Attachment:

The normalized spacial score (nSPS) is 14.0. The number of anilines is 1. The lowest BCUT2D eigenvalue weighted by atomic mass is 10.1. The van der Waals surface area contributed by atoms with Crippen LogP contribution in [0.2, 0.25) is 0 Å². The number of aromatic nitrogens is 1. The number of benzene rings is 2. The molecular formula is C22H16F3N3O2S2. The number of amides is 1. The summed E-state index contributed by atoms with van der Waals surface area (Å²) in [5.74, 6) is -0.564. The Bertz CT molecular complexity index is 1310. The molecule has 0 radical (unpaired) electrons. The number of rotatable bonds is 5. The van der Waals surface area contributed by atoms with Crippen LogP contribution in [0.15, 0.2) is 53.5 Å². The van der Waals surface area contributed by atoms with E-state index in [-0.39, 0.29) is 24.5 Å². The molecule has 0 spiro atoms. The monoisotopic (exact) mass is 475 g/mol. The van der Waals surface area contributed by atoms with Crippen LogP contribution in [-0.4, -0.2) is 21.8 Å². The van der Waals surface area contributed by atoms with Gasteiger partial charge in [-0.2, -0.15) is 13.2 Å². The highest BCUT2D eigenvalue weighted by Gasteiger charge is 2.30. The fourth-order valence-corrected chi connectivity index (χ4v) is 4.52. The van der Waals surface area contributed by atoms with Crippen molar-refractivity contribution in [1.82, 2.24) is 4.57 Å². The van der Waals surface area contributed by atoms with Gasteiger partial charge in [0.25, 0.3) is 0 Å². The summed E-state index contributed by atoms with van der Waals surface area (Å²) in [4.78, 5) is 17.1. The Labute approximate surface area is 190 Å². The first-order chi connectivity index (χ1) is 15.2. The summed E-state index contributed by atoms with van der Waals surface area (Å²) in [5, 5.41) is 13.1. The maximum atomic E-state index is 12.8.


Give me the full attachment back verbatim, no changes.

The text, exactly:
The normalized spacial score (nSPS) is 14.0. The number of anilines is 1. The lowest BCUT2D eigenvalue weighted by atomic mass is 10.1. The van der Waals surface area contributed by atoms with Crippen LogP contribution in [0.2, 0.25) is 0 Å². The number of aromatic nitrogens is 1. The number of benzene rings is 2. The molecular formula is C22H16F3N3O2S2. The number of amides is 1. The summed E-state index contributed by atoms with van der Waals surface area (Å²) in [5.74, 6) is -0.564. The Bertz CT molecular complexity index is 1310. The molecule has 0 radical (unpaired) electrons. The number of rotatable bonds is 5. The van der Waals surface area contributed by atoms with Crippen LogP contribution in [0.15, 0.2) is 53.5 Å². The van der Waals surface area contributed by atoms with E-state index in [-0.39, 0.29) is 24.5 Å². The molecule has 0 spiro atoms. The monoisotopic (exact) mass is 475 g/mol. The van der Waals surface area contributed by atoms with Crippen LogP contribution in [-0.4, -0.2) is 21.8 Å². The van der Waals surface area contributed by atoms with Gasteiger partial charge in [-0.2, -0.15) is 13.2 Å². The highest BCUT2D eigenvalue weighted by Gasteiger charge is 2.30. The fourth-order valence-corrected chi connectivity index (χ4v) is 4.52. The van der Waals surface area contributed by atoms with Crippen molar-refractivity contribution in [1.82, 2.24) is 4.57 Å². The van der Waals surface area contributed by atoms with Gasteiger partial charge in [0.25, 0.3) is 0 Å². The summed E-state index contributed by atoms with van der Waals surface area (Å²) in [4.78, 5) is 17.1. The Labute approximate surface area is 190 Å². The first-order chi connectivity index (χ1) is 15.2. The summed E-state index contributed by atoms with van der Waals surface area (Å²) in [5, 5.41) is 13.1. The maximum atomic E-state index is 12.8.